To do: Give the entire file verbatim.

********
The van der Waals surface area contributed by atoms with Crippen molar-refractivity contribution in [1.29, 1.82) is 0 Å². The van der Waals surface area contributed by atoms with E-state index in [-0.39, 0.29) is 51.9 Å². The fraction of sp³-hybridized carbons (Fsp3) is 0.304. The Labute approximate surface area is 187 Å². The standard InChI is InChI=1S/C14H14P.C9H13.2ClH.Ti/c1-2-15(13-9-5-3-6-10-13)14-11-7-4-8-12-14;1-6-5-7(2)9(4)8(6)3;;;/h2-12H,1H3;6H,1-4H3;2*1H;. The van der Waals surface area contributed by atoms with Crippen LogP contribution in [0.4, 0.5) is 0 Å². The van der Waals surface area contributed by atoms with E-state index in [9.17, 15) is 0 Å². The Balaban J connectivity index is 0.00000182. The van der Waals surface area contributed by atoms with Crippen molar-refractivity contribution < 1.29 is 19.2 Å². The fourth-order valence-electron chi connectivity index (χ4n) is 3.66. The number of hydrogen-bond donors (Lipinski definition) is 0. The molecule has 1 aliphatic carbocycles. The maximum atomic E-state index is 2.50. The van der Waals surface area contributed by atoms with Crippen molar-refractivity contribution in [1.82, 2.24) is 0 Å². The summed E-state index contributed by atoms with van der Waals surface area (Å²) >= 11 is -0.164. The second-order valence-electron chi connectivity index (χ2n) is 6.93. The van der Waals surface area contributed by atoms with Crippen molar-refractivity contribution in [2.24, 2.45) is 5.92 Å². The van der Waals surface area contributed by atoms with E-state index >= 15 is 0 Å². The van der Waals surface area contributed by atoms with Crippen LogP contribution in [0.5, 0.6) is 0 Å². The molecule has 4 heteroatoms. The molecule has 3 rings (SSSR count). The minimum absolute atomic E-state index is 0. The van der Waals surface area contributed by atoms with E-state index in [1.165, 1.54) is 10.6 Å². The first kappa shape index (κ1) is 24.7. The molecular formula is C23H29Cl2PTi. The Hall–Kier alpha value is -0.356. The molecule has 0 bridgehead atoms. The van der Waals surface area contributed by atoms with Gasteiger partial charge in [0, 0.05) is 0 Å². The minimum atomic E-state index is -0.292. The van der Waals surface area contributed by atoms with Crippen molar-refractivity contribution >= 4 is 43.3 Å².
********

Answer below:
The van der Waals surface area contributed by atoms with Crippen molar-refractivity contribution in [1.29, 1.82) is 0 Å². The van der Waals surface area contributed by atoms with E-state index in [-0.39, 0.29) is 51.9 Å². The fraction of sp³-hybridized carbons (Fsp3) is 0.304. The Labute approximate surface area is 187 Å². The standard InChI is InChI=1S/C14H14P.C9H13.2ClH.Ti/c1-2-15(13-9-5-3-6-10-13)14-11-7-4-8-12-14;1-6-5-7(2)9(4)8(6)3;;;/h2-12H,1H3;6H,1-4H3;2*1H;. The van der Waals surface area contributed by atoms with Crippen LogP contribution in [0.4, 0.5) is 0 Å². The van der Waals surface area contributed by atoms with E-state index in [9.17, 15) is 0 Å². The Balaban J connectivity index is 0.00000182. The van der Waals surface area contributed by atoms with Crippen molar-refractivity contribution < 1.29 is 19.2 Å². The fourth-order valence-electron chi connectivity index (χ4n) is 3.66. The number of hydrogen-bond donors (Lipinski definition) is 0. The molecule has 1 aliphatic carbocycles. The maximum atomic E-state index is 2.50. The van der Waals surface area contributed by atoms with Crippen molar-refractivity contribution in [1.82, 2.24) is 0 Å². The summed E-state index contributed by atoms with van der Waals surface area (Å²) >= 11 is -0.164. The second-order valence-electron chi connectivity index (χ2n) is 6.93. The van der Waals surface area contributed by atoms with Crippen molar-refractivity contribution in [2.24, 2.45) is 5.92 Å². The van der Waals surface area contributed by atoms with E-state index >= 15 is 0 Å². The van der Waals surface area contributed by atoms with Crippen LogP contribution in [0.5, 0.6) is 0 Å². The molecule has 4 heteroatoms. The molecule has 3 rings (SSSR count). The minimum absolute atomic E-state index is 0. The van der Waals surface area contributed by atoms with E-state index in [1.165, 1.54) is 10.6 Å². The first kappa shape index (κ1) is 24.7. The molecular formula is C23H29Cl2PTi. The Hall–Kier alpha value is -0.356. The molecule has 0 bridgehead atoms. The van der Waals surface area contributed by atoms with Gasteiger partial charge in [0, 0.05) is 0 Å². The minimum atomic E-state index is -0.292. The van der Waals surface area contributed by atoms with Crippen molar-refractivity contribution >= 4 is 43.3 Å².